The farm has practiced time-controlled rotational grazing, increased stocking density and decreased paddock size for the last ten years which has led to greater ground cover, biomass and water-holding capacity on more than 4,000 hectares.
This management plan has boosted productivity and resulted in soil organic carbon concentration increasing from 2.5 to 4.5 per cent, moving closer to the farm’s goal of six per cent by 2023.
First carbon credit farmer
Back in 2014, Angus McIntosh, who practices regenerative farming in South Africa, was the first farmer in the world to sell carbon credits after increasing the carbon content in the soil of the pastures where his cattle, sheep and pigs graze and forage. Regenerative ag builds up the soil, resulting in healthier plants, which in turn feeds the animals from the pastures producing grass fed protein for human consumption.
Angus keeps up to 200 pigs on his farm and does not have fixed housing for them. The pigs are kept on the rougher land that is destined for reseeding and are moved to fresh ground at least once a week. He bases his system on the high density grazing methodology (“mob-grazing”) using the manure and urine that is deposited onto the soil to eliminate the need to apply artificial NPK fertilisers.
The pastures were established with a variety of perennial summer and winter legumes, herbs and grasses. Once an area has been grazed, the animals are moved giving the pasture and soil time to regenerate and fully recover. Six weeks passes before the pastures are grazed again.
The ultra-high stock densities result in large depositions of manure and urine, along with extensive trampling of the field. This trampling spreads the manure over the field, disrupts the soil surface and tramples vegetative organic matter into the soil surface. Together these factors promote increased soil carbon levels, beneficial microbial activity and grass root health. Angus said: “Letting a group of foraging pigs loose [on] marginal land is an excellent method of regenerating the soil back into production and is a more environmentally friendly practice.”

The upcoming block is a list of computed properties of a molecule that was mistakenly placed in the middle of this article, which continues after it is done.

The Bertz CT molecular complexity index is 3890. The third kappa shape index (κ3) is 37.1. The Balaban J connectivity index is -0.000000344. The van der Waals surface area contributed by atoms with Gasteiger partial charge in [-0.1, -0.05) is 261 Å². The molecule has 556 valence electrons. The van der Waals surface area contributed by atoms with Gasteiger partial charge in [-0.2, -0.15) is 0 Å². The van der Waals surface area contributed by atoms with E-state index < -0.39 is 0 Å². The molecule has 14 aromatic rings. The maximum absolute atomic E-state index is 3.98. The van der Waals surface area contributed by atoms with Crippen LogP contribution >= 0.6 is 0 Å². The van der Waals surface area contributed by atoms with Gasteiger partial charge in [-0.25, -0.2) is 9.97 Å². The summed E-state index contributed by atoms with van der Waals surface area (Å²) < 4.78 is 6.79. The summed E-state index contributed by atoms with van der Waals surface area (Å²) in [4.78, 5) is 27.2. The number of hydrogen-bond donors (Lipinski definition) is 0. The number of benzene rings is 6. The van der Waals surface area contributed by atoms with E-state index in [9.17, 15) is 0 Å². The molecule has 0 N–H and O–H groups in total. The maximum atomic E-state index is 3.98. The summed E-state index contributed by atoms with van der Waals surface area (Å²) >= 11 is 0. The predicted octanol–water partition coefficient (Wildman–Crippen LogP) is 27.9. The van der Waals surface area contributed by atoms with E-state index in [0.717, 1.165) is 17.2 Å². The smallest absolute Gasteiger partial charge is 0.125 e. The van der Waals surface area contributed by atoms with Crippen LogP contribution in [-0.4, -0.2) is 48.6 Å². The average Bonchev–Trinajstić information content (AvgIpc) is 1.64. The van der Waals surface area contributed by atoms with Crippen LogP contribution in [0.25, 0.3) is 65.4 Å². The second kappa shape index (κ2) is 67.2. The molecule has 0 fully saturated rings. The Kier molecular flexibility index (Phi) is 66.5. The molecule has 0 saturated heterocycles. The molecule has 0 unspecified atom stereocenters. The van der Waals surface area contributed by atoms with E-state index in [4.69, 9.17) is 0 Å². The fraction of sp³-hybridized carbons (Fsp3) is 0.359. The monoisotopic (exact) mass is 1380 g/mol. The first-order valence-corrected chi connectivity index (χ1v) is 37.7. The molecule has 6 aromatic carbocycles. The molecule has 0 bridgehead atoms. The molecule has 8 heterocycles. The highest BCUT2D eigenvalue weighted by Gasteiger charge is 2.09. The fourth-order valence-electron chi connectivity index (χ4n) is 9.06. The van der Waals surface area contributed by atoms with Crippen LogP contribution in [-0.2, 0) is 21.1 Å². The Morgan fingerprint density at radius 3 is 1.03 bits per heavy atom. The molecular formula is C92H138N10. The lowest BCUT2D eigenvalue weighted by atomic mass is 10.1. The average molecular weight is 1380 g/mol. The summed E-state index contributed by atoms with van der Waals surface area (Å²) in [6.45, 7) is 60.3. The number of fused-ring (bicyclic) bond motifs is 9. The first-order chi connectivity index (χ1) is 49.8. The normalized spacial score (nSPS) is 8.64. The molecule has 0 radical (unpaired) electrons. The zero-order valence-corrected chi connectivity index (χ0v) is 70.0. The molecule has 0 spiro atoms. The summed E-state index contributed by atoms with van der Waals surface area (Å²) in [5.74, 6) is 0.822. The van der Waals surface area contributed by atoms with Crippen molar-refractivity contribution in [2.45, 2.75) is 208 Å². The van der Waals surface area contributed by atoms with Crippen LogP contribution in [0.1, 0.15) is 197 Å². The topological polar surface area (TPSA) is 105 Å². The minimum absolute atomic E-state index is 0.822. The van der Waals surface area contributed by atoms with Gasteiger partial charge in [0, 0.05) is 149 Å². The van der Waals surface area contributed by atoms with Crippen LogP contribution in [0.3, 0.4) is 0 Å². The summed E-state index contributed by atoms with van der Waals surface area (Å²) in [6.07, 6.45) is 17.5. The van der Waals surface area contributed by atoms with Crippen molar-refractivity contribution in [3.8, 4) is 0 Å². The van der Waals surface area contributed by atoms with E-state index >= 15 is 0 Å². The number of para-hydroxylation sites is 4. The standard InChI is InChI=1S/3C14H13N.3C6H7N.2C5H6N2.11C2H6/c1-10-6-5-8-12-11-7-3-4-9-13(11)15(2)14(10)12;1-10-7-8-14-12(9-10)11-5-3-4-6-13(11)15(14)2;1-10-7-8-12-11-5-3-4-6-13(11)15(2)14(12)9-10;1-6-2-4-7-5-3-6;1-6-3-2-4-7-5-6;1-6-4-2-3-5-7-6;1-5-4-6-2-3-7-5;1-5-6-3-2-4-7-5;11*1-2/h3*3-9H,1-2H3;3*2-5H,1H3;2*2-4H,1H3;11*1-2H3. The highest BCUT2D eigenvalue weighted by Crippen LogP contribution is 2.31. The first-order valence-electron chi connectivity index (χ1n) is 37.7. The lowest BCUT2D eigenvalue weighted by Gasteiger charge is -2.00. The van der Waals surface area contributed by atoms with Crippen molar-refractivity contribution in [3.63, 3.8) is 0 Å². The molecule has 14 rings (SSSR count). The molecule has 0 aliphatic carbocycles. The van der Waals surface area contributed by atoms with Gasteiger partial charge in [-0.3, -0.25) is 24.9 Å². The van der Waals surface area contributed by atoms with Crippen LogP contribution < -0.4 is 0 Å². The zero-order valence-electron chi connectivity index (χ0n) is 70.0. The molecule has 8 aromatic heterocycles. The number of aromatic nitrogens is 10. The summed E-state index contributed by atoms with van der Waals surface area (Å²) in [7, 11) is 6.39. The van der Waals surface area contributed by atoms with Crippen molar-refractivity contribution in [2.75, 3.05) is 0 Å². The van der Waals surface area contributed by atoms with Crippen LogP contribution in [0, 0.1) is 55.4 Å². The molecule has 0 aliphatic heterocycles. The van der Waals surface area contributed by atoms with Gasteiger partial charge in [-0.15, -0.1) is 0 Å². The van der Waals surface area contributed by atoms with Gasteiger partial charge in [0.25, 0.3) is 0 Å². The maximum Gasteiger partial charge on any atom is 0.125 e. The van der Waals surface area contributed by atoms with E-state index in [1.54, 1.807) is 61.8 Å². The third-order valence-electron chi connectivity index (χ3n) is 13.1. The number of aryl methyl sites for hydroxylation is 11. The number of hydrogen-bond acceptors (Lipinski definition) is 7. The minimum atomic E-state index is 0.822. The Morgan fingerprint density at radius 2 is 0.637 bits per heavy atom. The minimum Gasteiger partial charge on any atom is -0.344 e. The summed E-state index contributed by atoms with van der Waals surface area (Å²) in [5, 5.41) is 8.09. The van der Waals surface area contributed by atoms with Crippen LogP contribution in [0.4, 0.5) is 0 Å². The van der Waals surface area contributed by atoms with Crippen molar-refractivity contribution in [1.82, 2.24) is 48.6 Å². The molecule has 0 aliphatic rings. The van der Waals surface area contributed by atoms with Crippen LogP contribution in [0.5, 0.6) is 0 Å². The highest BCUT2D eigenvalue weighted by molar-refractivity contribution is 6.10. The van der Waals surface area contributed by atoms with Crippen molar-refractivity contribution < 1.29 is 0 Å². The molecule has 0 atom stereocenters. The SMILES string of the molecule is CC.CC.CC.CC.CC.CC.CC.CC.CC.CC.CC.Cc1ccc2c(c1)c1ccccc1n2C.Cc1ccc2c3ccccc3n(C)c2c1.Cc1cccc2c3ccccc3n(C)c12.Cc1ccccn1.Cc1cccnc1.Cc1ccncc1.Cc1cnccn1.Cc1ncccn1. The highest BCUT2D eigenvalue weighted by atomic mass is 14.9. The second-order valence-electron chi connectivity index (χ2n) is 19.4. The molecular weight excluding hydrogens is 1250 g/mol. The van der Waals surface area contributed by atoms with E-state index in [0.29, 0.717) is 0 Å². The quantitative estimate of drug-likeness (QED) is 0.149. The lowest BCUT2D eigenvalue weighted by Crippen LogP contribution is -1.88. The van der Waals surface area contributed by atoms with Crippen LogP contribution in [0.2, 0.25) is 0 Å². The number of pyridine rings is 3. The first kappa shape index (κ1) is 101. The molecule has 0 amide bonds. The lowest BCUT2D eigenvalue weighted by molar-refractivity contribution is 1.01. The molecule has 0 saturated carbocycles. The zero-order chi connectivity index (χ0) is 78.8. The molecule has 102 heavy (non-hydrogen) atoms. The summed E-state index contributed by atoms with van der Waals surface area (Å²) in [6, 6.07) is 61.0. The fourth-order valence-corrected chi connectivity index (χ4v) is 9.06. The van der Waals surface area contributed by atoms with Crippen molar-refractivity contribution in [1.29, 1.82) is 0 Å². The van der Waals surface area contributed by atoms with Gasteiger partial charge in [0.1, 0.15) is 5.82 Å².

He said the areas that the pigs have grazed had a 24 per cent higher carbon content compared to areas just metres away where they had not been scavenging. In fact, 7,101 tonnes of CO2 has been sequestered on the farm since 2017 such is the success of Angus’s type of regenerative farming.
Efforts are currently underway on farms and in agricultural industries across the world to reduce the amount of CO2 released in the atmosphere.
One of the largest animal feed manufacturers in Northern Ireland has already successfully reduced carbon emissions by 34 per cent after switching energy supply.Based in Omagh, Fane Valley’s Bankmore Mill converted its large fuel supply to natural gas, and has since reported a substantial reduction in carbon emissions and improved energy efficiency. The purpose-built mill commenced production in 2010. It manufactures more than 250,000 tonnes of animal feed annually, supplying customers in Northern Ireland and the border region in the Republic of Ireland.
Ronan McCanny, Fane Valley Feeds operations director, said: “Fane Valley Feeds is part of the Fane Valley Co-operative Society which has a number of businesses now connected to natural gas.
“Converting the fuel supply to our boilers from oil to natural gas has lowered our carbon emissions by 34 per cent and improved our energy efficiency,” he added. •